Wasan (和讃)

Wasan means an anthem sung in Japanese to praise Buddha, Bosatsu, Soshi (founder of a sect), ancient virtue, Buddhist scriptures, creed, etc. This is a counterpart to bonsan (Sanskrit hymns) chanted in Sanskrit, or Kansan chanted in ancient Chinese. Many of the Wasan were made in poems of the seven-five syllable style, and were chanted with the intonation that was popular in the period when the Wasan was made.

The oldest Wasan was made in the Heian period, and there were popular Wasan called 'Hokke santan' and 'Momosaka sandan.'
Such old Wasan included 'Hongakusan' which is said to have been made by Ryogen, 'Gokurakujodo Mida wasan' made by Senkan (Dento Daihosshi), 'Gokuraku rokuji san' and 'Raigo san' made by Genshin (a monk). Most of of them became popular with the Tendai Jodo sect in the middle of the Heian period.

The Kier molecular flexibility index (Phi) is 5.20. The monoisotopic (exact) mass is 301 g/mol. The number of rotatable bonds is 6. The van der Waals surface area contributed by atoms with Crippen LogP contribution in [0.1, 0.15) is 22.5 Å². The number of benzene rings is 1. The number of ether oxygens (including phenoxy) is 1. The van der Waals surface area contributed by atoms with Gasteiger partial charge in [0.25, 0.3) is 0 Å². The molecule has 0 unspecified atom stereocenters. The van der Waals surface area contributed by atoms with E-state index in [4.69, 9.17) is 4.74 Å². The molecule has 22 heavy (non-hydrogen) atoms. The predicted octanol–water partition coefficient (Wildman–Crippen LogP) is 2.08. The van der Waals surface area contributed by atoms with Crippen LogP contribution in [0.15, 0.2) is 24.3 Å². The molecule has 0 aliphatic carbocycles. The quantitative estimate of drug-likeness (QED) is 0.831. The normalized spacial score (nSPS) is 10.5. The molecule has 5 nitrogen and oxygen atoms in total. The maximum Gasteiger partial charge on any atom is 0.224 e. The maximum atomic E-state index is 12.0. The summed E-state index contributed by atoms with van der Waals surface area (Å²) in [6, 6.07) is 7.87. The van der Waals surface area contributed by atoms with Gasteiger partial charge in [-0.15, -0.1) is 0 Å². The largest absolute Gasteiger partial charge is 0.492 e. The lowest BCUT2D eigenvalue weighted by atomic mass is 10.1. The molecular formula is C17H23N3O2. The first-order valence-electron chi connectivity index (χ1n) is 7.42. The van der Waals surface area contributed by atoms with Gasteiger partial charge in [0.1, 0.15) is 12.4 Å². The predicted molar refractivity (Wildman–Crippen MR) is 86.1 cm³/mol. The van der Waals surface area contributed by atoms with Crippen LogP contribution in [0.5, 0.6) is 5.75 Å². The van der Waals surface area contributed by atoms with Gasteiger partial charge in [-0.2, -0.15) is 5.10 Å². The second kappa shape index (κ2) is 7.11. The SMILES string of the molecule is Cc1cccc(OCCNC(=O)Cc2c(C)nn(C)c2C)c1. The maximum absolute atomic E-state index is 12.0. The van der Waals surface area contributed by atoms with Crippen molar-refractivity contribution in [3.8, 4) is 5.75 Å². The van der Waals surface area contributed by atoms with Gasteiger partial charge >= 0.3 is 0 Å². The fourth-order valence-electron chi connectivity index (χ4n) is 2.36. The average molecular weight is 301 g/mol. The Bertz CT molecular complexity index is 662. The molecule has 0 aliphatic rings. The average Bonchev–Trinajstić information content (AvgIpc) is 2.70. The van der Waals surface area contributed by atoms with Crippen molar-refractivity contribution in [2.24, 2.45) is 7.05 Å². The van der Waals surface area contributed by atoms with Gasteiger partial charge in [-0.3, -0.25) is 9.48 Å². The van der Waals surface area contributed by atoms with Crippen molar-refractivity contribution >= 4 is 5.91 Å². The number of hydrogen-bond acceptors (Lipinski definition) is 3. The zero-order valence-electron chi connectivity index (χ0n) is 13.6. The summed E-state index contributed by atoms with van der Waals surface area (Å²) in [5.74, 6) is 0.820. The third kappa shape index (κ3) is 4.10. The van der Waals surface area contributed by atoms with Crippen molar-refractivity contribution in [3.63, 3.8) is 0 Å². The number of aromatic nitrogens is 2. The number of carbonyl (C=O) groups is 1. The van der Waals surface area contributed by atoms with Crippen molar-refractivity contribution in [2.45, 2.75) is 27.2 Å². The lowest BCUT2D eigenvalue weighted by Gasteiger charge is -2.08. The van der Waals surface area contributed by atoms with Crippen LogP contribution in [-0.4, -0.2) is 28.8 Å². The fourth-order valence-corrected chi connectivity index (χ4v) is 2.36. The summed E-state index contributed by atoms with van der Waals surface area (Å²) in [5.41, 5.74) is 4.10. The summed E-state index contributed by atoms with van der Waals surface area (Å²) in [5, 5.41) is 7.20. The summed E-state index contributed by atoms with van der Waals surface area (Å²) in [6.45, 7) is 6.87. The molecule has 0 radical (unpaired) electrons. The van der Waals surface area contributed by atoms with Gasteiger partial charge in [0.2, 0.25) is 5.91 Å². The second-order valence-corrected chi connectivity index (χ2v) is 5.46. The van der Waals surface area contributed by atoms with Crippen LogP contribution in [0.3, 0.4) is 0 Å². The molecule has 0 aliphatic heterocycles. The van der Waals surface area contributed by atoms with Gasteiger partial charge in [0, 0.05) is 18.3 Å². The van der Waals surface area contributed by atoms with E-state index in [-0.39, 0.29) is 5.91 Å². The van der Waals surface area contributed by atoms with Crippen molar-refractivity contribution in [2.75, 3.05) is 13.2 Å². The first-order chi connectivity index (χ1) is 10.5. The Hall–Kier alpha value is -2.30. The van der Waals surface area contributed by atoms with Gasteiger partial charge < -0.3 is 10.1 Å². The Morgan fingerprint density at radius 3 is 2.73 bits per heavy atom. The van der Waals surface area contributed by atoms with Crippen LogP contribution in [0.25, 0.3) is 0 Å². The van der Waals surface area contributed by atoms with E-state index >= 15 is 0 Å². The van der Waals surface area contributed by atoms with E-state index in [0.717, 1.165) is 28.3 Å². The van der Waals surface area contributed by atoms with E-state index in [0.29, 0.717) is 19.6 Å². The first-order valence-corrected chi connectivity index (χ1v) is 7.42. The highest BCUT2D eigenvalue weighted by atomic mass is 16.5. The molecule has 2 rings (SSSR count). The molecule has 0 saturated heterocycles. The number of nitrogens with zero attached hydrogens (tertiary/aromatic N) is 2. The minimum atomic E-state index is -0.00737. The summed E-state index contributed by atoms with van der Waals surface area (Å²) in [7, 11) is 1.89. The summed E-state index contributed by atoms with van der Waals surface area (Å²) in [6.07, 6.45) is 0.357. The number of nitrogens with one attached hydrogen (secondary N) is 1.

In the Kamakura period, Wasan was widely recognized with the propagation of Buddhism, and became popular in various sects of Kamakura Bukkyo (new Buddhist movements of the Kamakura Period). Famous Wasan were 'Sanjo wasan' (three Buddhist verses) (Jodo-wasan, Koso-wasan, Shozomatsu-wasan) made by Shinran, the founder of the Jodoshinshu sect (True Pure Land Sect Buddhism), 'Jogo Wasan' including 'Betsugan san' by Ippen of the Jishu sect and 'Ojo san' by Taa.

Such Wasan chants became widely influential among ordinary people and affected Japanese music greatly; their effect can be still found in the singing methods of Minyo (traditional folk songs), songs and ballads, especially Enka (Japanese ballad).